Jan Bart then explains that from these pillars, the art direction team extracted that they needed to design a whole bunch of rich and diverse cultures, set in this incredibly lush and overgrown world filled with ancient ruins and animalistic machines. HZD’s lead designer Eric Boltjes echoes this in a different GDC talk:
“Four major design goals: majestic wilderness in a post-post-apocalyptic world, awe inspiring machines, exotic tribes, and open world.”
The game's art director and the game's lead designer are in total agreement about what HZD's intended experience is, and each find their own way to express that in their departments.
HZD’s art direction isn’t fantastic because it's beautiful, it’s fantastic because the game (design) requires it to be this way.
While it might seem obvious, the genre of your game also hugely impacts the art direction. In a 2017 GDC session, Playground Games' Jamie Wood explains:
“When you’re driving at about 100mph, what is really important on the screen? The car, the road, and the sky are the only constant factors.”
This is the perfect reason why the art team spent such an insane amount of time and effort on the skies in the Forza games. I would’ve definitely spent way more comparative effort in the surrounding landscapes and architecture, which is actually a blur during 99% of playtime.
Compared to the games above, a game like Umurangi Generation is, for lack of a better word, ugly. By all accounts this game’s art is weird, incoherent, unpolished, and seemingly thrown together. Only by playing the game do you discover that actually this is all by design. On its Wiki page it states that creator Naphtali Faulkner has described the aesthetics of Umurangi as “shitty future”. For a deeper look, check out Jacob Geller's video in defence of “bad graphics”.
Now there are certain games and genres that completely disregard this whole approach. Most notably point and click games and visual novels can be much more art for art’s sake. These games generally (and unfortunately) do not hold mass market appeal, which could be a very important factor for a studio.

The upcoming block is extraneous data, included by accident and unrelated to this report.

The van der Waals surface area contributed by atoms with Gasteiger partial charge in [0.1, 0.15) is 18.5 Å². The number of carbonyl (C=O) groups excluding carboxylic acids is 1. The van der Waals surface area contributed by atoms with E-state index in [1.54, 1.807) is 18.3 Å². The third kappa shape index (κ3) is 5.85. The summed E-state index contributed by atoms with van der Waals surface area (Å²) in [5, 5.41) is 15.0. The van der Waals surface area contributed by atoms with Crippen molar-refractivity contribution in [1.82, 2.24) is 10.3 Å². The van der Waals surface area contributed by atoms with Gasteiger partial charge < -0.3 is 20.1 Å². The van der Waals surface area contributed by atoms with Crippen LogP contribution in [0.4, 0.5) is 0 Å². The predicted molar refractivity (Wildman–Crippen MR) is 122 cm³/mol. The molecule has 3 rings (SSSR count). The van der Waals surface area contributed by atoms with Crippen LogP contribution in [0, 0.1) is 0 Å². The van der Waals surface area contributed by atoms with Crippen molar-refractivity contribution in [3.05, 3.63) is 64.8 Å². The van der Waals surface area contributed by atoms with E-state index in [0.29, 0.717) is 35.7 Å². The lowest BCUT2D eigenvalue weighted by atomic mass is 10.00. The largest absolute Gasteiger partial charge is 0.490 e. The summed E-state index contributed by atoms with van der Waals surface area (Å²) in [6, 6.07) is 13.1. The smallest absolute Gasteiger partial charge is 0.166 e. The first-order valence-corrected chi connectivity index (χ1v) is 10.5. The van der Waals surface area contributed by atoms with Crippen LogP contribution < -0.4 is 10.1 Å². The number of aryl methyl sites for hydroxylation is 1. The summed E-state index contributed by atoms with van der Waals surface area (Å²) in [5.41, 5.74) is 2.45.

Contemporary pixel art is a tricky one here. My theory is that with the rise of indie games in the early 2000s, a lot of older genres like 2D platformers made their return, bringing their aesthetics with them. New pixel art games like The Last Night make use of the latest lighting and rendering techniques, turning the formerly retro-aesthetic on its head. In this article the developers mention that first and foremost, pixel art was chosen for its ease of implementation and simplicity, especially since the prototype for The Last Night was first created during a game jam.
Moby Francke captures the sentiment perfectly in his bio on theorycraft:
“It’s not art for art’s sake. It’s not art for personal enjoyment. It’s art because you’re trying to make a product that sings to millions of players around the world. And the word players is important. It’s not a visual experience, it’s a GAME! I’m looking for artists that want to really be game developers.”
I have lead a project where I just wasn't able to align the visual design with the core experience. The result was, despite the 3D artists' best efforts and two months of production time, underwhelming. Conversely, in a project with only a two week production time, the aesthetics clicked together perfectly with the brand's experience, making it a much better looking project.
Listen to the game, your colleagues, their wants and needs. More likely than not, the art can support whatever message it is they want to tell without compromising on its quality. Remember, good graphics are not about shader complexity or polycount, but about expressing the game's pillars.
A fantastic deep dive into not just the graphics, but the whole entirely feel of SWAT 4, a 2005 tactical fps. In his video, Face Full of Eyes goes into great detail about the game’s art, its environmental storytelling, and what the game art tells the player on a micro and macro level. His essay really reinforced my thoughts about art direction being not just about the pretty pixels, but also their relation to the game and the narrative.